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“A Quiet Place” Breaks with and Furthers Cinematic Conventions

Part monster-movie and part post-apocalyptic drama, “A Quiet Place” did well at the box-office and better with reviewers. Directed by and starring “The Officealum John Krasinski, “A Quiet Place was released in theatres on April 6, 2018. Its first week in theatres saw it earn a $50 million profit, the second largest debut for any US film in 2018, and it currently has a 95% ‘freshness’ rating at film review-aggregator website Rotten Tomatoes. The film’s innovative use of sound as well as its deft navigation of genre conventions make it well worth watching.

The premise of the film is relatively simple. Seemingly-invulnerable monsters from outer-space who have invaded Earth murder any living thing that makes a sufficient amount of noise. As such, the protagonists of the film, a family of survivors living isolated lives on their rural farm, communicate almost exclusively in American Sign Language. With the majority of the film’s dialogue signed, or, for hearing audiences, subtitled, sounds of practically any volume in “A Quiet Place” constitute their own jump-scares. The film’s sound design is so deliberate and intentional that it rivals the cinematography and dialogue in terms of capturing the audience’s attention.

Millicent Simmonds’ portrayal of Regan Abbott has rightly been singled out for praise. As the willful daughter of Lee and Evelyn Abbott, portrayed respectively by Krasinski and actress Emily Blunt, Simmonds projects frustration and a sense of unfairness at her treatment within the family for her unwitting part in the death of her younger brother early in the film. Simmonds infuses the character with wit, as she saves her remaining brother from suffocation, and uncovers the monsters’ weakness through experimenting with her defective hearing aid.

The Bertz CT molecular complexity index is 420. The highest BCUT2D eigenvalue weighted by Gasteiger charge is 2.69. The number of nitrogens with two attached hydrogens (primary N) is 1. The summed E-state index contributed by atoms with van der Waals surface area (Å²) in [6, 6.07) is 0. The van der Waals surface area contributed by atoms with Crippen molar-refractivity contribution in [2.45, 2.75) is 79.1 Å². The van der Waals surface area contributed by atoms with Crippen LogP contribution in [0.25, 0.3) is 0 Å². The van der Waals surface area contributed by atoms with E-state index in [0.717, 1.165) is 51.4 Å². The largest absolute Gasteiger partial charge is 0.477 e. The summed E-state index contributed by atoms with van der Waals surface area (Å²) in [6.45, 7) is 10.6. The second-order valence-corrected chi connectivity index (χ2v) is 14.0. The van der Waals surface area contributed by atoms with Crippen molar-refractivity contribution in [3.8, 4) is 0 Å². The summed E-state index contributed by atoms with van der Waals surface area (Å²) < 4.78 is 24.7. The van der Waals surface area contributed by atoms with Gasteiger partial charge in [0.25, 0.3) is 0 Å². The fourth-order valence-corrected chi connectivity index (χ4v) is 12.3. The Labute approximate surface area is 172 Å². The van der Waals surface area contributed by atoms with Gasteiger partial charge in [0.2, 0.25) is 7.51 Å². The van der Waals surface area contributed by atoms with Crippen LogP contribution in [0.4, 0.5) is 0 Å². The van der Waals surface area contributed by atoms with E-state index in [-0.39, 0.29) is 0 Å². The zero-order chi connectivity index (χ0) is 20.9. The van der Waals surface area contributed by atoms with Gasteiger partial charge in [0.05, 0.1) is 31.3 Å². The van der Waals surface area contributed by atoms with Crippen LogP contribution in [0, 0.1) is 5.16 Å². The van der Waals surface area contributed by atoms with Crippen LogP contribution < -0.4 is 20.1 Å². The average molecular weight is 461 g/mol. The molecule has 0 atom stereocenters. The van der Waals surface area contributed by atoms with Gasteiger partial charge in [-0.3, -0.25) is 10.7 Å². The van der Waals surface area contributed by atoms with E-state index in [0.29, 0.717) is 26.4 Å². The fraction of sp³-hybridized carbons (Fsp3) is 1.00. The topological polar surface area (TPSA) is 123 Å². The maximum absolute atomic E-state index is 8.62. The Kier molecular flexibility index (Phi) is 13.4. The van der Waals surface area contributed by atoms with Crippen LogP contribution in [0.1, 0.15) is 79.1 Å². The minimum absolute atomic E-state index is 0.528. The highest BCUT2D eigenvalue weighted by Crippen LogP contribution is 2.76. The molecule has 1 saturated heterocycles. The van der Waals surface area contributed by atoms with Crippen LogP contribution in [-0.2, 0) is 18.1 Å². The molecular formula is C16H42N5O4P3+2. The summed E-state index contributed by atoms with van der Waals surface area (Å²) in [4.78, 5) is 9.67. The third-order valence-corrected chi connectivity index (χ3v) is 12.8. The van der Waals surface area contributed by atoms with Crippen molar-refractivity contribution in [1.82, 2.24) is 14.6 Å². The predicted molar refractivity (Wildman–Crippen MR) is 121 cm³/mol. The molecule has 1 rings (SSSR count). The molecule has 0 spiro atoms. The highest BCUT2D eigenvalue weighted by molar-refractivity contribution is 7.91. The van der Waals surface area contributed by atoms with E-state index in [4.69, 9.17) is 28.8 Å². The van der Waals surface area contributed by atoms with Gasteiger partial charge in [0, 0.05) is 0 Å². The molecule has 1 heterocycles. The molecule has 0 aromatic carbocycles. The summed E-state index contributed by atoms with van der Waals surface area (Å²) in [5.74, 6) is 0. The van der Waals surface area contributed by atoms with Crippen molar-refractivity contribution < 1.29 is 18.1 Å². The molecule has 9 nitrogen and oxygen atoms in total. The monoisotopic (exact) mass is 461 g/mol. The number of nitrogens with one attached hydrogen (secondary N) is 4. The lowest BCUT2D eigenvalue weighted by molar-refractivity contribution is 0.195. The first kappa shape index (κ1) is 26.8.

Simmonds’ casting is notable for an additional reason. The controversial practice of casting hearing actors for the roles of deaf characters is still relatively common. As Simmonds, who is deaf, is fluent in ASL, her performance lacks the awkwardness that typically accompanies portrayals of hard-of-hearing characters given by hearing actors. Further, deafness, and disability more generally, have often been used as cinematic shorthand for a character or characters’ internal oddities; disabled characters have sometimes been shown as disabled in order to highlight a broader sense of incongruity. In “A Quiet Place”, Simmonds’ disability status is not taken as an offensive and outdated sign of her moral failings. Her broken hearing aid, repaired by her father before his death at the monsters’ hands, emits a noise so distracting and painful to the monsters that she and Blunt’s character are able to isolate and defeat the monsters invading their home.

Critics, including The Guardian’s Graeme Virtue, have said that “A Quiet Place” is part of a new trend of more socially-minded horror. But suggesting that the horror genre only recently developed a social conscience both misunderstands “A Quiet Place” and does a disservice to past entries into the horror film canon. Like any type of film, horror movies are products of the contexts in which they emerged. Many reflect anxieties that were present in the societies which produced them; the earliest films of the “Godzilla” franchise, for example, showcased their creators’ decided ambivalence towards nuclear power. The same could also be written of classic American horror films, a number of which dealt, obliquely, with themes such as racism and conformist culture.

It isn’t quite accurate to say that the monsters of this monster-movie are only partly the point. They provide the external conflict of the film and intensify internal familial strife. Yet they are distant runners-up in calculations of what made “A Quiet Placeso watchable. Innovation in sound-design and subversions of entrenched casting practices and typical story-beats, ultimately, make “A Quiet Placethe standout horror movie of the year so far.

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